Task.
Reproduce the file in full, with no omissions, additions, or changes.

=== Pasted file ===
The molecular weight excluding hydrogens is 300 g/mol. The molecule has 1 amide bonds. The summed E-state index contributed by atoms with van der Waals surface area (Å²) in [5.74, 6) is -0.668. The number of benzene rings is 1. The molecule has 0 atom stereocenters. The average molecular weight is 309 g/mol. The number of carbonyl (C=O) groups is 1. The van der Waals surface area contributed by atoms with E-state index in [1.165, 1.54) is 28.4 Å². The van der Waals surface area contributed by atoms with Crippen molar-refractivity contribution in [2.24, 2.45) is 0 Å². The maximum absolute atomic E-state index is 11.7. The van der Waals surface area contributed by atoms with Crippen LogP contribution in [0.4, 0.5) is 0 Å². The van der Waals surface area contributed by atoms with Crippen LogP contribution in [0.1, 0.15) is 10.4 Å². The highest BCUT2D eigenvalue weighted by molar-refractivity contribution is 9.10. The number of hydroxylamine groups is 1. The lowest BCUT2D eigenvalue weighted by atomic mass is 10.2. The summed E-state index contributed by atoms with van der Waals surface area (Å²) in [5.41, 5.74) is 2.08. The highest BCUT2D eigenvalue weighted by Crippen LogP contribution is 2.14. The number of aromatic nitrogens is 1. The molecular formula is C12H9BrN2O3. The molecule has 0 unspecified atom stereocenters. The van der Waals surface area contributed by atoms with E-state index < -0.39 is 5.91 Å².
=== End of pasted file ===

The molecular weight excluding hydrogens is 300 g/mol. The molecule has 1 amide bonds. The summed E-state index contributed by atoms with van der Waals surface area (Å²) in [5.74, 6) is -0.668. The number of benzene rings is 1. The molecule has 0 atom stereocenters. The average molecular weight is 309 g/mol. The number of carbonyl (C=O) groups is 1. The van der Waals surface area contributed by atoms with E-state index in [1.165, 1.54) is 28.4 Å². The van der Waals surface area contributed by atoms with Crippen molar-refractivity contribution in [2.24, 2.45) is 0 Å². The maximum absolute atomic E-state index is 11.7. The van der Waals surface area contributed by atoms with Crippen LogP contribution in [0.4, 0.5) is 0 Å². The van der Waals surface area contributed by atoms with Crippen LogP contribution in [0.1, 0.15) is 10.4 Å². The highest BCUT2D eigenvalue weighted by molar-refractivity contribution is 9.10. The number of hydroxylamine groups is 1. The lowest BCUT2D eigenvalue weighted by atomic mass is 10.2. The summed E-state index contributed by atoms with van der Waals surface area (Å²) in [5.41, 5.74) is 2.08. The highest BCUT2D eigenvalue weighted by Crippen LogP contribution is 2.14. The number of aromatic nitrogens is 1. The molecular formula is C12H9BrN2O3. The molecule has 0 unspecified atom stereocenters. The van der Waals surface area contributed by atoms with E-state index < -0.39 is 5.91 Å².